Thursday, January 13, 2011

Basics of FIX protocol and FIX Engine

FIX protocol is Industry standard protocol for electronic trading , with evolution with computer technology Trading also getting Electronic and now most of the exchanges in the world are fully electronic and the concept of trading floor is taken over by computers.When I was new to FIX protocol I have searched the net to find a good FIX protocol tutorial but not much is available so I am trying to write my own experience in the form of short  FIX protocol tutorial.
In this blog post, I would like to share my thoughts, experience and knowledge about FIX protocol which I had acquired by working on different areas of FIX.

Basics of FIX protocol and FIX Engine

FIX protocol is a tag value protocol where every field has a unique tag name and signify something e.g. Price (tag 44) denotes the price of particular shares , OrderQty denotes a quantity of order.
FIX protocol specify different types of messages for different trading purposes e.g. for Sending an Order to exchange they used NewOrderSingle message (MsgType=35) or for Sending a Cancel to exchange they used CancelOrder message (MsgType=F). MsgType (tag 35) and they message for all purpose of trade life cycle e..g they have pre-trade message ( e.g. News , Indication of Interest ) , trade message (NewOrderSingle, OrderCancelReplaceRequest , OrderCancelRequest) and post trade message (e.g. Allocation messages).

To understand these FIX message client and broker, the two party involved in trading has a piece of software called FIX Engine. There are many commercial FIX engine available which is used in Industry e.g. Cameron FIX Engine, NYFIX's Appia etc.

Messages on FIX protocol can be broadly classified into two type’s first Session level message also called Admin messages and Second Application level messages. Session level messages are used to establish FIX session between two FIX engine and Application messages are messages which are meant for some purpose e..g NewOrderSingle message which is used to send an order via FIX.

MsgType (tag 35) is an important tag in FIX protocol which is used to uniquely identify an FIX message. Every single message in FIX protocol must have corresponding MsgType otherwise, FIX engine will reject those messages saying it’s not a valid FIX message.

As per FIX protocol connection between two FIX engine is called FIX session and every FIX session has pre-agreed on host/port and comp id. Since a single FIX engine can be used to serve multiple clients on broker side every client is uniquely identified  by combination of IP , port and there Comp IDs , Comp IDs are a combination of SenderCompID and TargetCompID which are two separate tags in FIX protocol.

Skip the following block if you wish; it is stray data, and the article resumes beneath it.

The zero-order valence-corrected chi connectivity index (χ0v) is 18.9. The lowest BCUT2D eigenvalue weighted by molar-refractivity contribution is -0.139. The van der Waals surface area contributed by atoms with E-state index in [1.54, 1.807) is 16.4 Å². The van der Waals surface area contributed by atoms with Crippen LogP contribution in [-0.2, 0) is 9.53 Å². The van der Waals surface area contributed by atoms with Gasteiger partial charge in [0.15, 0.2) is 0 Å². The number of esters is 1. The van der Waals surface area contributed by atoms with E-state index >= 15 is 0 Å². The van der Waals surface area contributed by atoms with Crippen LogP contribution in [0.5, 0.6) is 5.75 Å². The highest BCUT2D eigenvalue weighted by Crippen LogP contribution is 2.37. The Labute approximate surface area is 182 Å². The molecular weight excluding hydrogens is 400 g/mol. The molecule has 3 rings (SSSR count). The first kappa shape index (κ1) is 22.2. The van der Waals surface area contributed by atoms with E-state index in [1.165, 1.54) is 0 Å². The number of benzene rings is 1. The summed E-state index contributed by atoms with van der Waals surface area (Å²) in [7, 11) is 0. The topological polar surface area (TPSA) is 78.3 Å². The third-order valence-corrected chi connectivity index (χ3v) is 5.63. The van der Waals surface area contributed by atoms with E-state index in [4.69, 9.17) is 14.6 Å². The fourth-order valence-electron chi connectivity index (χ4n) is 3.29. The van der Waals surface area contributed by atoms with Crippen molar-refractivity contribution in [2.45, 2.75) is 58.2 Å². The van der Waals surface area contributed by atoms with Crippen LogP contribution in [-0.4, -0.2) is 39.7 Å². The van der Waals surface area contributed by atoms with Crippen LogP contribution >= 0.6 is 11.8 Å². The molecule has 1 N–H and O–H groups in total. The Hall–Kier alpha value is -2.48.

Once FIX Session established now the client can send Orders via FIX and broker then send it exchange for execution.

I will try to keep it updated with relevant information, please ask if you have any questions, doubt etc.
Further Learning
The Fix Guide: Implementing the FIX Protocol 2nd Edition
Building Winning Algorithmic Trading Systems
Trading Systems and Methods by Perry J. Kaufman
Linux Command Line Interface (CLI) Fundamentals
TCP/IP Networking for Developers

Happy learning and welcome to FIX protocol world :)
To read more about FIX protocol, please see my FIX protocol tutorial series

Related FIX Tutorials


CARFIELD said...

Great you keep document in this area, there is so less blog about FIX. Maybe you can also post more your personal opinions about the design of FIX? What do you like and what do you dislike?

Javin Paul said...

Thanks dude.
That's the reason I started this reason to share my experience. would be glad if you would like to know any particular area of FIX protocol , let me know.

Anonymous said...

What is the diff between 4.2 and 4.4.

Javin @ Tibco RV Tutorial said...

Hi Anonymous there are many differences between FIX 4.2 and FIX 4.4 e..g.
Thre was tag called ExecTransType (tag 20) which was there in FIX 4.2 and now merged to ExecType tag 150 into FIX4.4 , this tag used to define the nature of exeuction received from the exchange or broker.
I will try to write a post on this to put some more information.


Anonymous said...

Start learning FIX and found your blog it's amazing!
But Where is "Tutorial 8: Writing your own FIX Engine"? Seems like the content for Tutorial 8 is the same as "Tutorial 2: Basics of FIX Protocol and FIX Engine".

Anonymous said...

Hi Javin, Could also write about how to use the Banzai Example app available in the QuickFix Example.How to launch this applet application?How to execute a sample trade? How to check the fix logs?etc.Take a look,im sure you will definitely like it.

Chingunjav Battsogt said...

Hello Javin, I wanna use FIX protocols on .NET C# technology? is it possible? What kind of framework to use on it? Thank you/

Anonymous said...

How does FIX complement, compete with ICE within the energy trading platform?

Leonard Leong said...

Hi Javin,

Thanks for sharing your experience on FIX messaging and protocols on this blog. It's been very helpful.

I'd like to seek your advice regarding FIX engines. I'm currently trying to integrate a financial application to a broker using FIX messaging. We're doing this using a middleware tool that formats the trade into FIX4.4 format.

The catch here is we don't want to build a full-fledged FIX engine to handle the administrative messaging and sessions to the FIX network. Ideally a standalone FIX engine would handle that while accepting the second level application messages from the financial application.

Is this do-able and do you know of any FIX engines in the market (commercial or open sourced) that can help to achieve this?

Thanks a lot.


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